Representative Office

Setting Up a Representative Office in Japan

The representative office is the easiest way of establishing an office in Japan and is typically used when a foreign company wants to conduct market research in Japan before committing to a branch or subsidiary. Under Japanese law, a representative office can only engage in the limited business activities of purchasing and storing assets, and auxiliary services such as advertising, information gathering and market research.

A representative office cannot participate in sales activities but can supply information to distributors, communicate prices and terms of sale and identify sales opportunities. There is no legal restriction on the number of employees a representative office can have and as it is considered an extension of the parent company there are no shareholding requirements or restrictions.

There are no legal registration requirements for a representative office and there is no requirement to report the direct inward investment to the Ministry of Finance via the Bank of Japan. This is currently required under the Foreign Exchange Law for branch entities.

A  foreign corporation – one with its headquarters in a country other than  Japan – must appoint a representative director who is resident in  Japan. On March 15th  2015, however, the  law  regarding  domestic  Japanese  corporations  – those headquartered  in  Japan  – was revised, removing the requirement for a representative director resident in Japan. In simple terms, if you are setting up a Japan-based subsidiary of a pre-existing foreign corporation, you need a resident director. If you are establishing a new company with your head office in Japan, you don’t need a director who is resident in Japan.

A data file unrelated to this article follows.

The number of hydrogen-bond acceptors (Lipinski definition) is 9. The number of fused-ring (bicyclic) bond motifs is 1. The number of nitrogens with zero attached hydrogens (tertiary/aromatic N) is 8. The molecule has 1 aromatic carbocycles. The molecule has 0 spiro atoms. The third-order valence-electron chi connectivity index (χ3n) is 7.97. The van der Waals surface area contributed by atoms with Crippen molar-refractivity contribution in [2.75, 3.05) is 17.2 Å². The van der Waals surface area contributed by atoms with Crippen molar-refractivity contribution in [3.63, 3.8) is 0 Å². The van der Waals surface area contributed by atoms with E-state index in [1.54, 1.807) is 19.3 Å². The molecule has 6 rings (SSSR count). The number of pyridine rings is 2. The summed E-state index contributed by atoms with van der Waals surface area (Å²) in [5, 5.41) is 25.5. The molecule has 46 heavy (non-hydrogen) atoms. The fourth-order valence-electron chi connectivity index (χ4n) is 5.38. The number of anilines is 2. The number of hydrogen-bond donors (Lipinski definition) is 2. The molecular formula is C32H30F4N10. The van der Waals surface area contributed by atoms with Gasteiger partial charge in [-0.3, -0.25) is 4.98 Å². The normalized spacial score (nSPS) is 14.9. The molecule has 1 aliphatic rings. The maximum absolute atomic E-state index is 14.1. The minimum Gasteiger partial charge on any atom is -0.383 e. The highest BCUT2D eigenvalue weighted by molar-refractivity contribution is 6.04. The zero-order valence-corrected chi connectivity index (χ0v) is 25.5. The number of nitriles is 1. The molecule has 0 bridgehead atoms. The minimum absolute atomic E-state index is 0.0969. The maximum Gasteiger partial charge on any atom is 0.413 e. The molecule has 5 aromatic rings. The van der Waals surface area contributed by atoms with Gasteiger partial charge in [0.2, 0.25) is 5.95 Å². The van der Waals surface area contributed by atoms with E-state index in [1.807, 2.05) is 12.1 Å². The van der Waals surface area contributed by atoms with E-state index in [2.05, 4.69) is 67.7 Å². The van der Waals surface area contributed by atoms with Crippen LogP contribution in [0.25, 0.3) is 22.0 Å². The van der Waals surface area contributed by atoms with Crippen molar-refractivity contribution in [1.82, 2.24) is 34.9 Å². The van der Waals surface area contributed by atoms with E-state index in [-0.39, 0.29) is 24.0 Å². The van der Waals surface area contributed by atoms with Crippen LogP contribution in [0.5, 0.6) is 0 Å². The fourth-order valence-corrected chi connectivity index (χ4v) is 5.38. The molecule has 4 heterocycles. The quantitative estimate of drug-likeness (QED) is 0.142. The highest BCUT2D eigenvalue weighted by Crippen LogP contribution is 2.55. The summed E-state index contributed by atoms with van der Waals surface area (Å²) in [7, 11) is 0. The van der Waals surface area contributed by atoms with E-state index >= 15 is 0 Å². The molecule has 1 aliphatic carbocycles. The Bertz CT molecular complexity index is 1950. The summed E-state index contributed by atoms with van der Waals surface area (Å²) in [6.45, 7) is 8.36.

Note that where there are employees receiving remuneration into a Japanese bank account, there are payroll and social insurance registration requirements.

A representative office needs to be able to show the following in order to prove existence:

  • A lease for office space in its own name – the lease for a representative office’s space may be signed between the head office in the home country and the Japanese building owner. In many cases, however, the owner will require that the representative office have a guarantor resident in Japan
  • A utility bill in the name of the representative office
  • A copy of the contract between the representative and the foreign company

A representative office can hold a bank account in Japan but is not required to retain books and records in Japan unless the representative office claims input tax credits. There is no statutory audit requirement and representative offices are not subject to taxation in Japan.

Questions about setting up a company in Japan?